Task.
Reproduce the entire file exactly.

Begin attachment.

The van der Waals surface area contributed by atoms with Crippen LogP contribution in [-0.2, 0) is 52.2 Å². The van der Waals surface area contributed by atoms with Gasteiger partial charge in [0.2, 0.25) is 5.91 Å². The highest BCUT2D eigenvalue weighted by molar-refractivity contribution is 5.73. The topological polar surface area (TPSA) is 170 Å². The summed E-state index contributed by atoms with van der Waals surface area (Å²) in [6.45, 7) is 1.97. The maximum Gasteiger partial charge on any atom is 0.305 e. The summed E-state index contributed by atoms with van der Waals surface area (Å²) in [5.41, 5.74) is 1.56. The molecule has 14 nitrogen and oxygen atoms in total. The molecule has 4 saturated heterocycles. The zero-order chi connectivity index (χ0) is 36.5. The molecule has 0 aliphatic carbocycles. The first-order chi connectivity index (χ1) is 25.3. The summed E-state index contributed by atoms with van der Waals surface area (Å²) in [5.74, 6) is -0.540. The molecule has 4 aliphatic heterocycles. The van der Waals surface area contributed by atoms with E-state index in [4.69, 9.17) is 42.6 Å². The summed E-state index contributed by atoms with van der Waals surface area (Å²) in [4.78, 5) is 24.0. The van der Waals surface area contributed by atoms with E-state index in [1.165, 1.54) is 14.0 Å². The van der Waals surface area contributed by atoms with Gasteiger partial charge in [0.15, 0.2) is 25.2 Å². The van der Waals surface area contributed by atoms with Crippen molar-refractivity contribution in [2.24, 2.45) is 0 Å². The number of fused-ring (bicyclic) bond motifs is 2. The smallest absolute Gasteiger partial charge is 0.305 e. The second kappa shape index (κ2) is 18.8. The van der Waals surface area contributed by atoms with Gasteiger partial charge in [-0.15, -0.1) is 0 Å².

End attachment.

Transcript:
The van der Waals surface area contributed by atoms with Crippen LogP contribution in [-0.2, 0) is 52.2 Å². The van der Waals surface area contributed by atoms with Gasteiger partial charge in [0.2, 0.25) is 5.91 Å². The highest BCUT2D eigenvalue weighted by molar-refractivity contribution is 5.73. The topological polar surface area (TPSA) is 170 Å². The summed E-state index contributed by atoms with van der Waals surface area (Å²) in [6.45, 7) is 1.97. The maximum Gasteiger partial charge on any atom is 0.305 e. The summed E-state index contributed by atoms with van der Waals surface area (Å²) in [5.41, 5.74) is 1.56. The molecule has 14 nitrogen and oxygen atoms in total. The molecule has 4 saturated heterocycles. The zero-order chi connectivity index (χ0) is 36.5. The molecule has 0 aliphatic carbocycles. The first-order chi connectivity index (χ1) is 25.3. The summed E-state index contributed by atoms with van der Waals surface area (Å²) in [5.74, 6) is -0.540. The molecule has 4 aliphatic heterocycles. The van der Waals surface area contributed by atoms with E-state index in [4.69, 9.17) is 42.6 Å². The summed E-state index contributed by atoms with van der Waals surface area (Å²) in [4.78, 5) is 24.0. The van der Waals surface area contributed by atoms with E-state index in [1.165, 1.54) is 14.0 Å². The van der Waals surface area contributed by atoms with Gasteiger partial charge in [0.15, 0.2) is 25.2 Å². The van der Waals surface area contributed by atoms with Crippen molar-refractivity contribution in [2.24, 2.45) is 0 Å². The number of fused-ring (bicyclic) bond motifs is 2. The smallest absolute Gasteiger partial charge is 0.305 e. The second kappa shape index (κ2) is 18.8. The van der Waals surface area contributed by atoms with Gasteiger partial charge in [-0.15, -0.1) is 0 Å².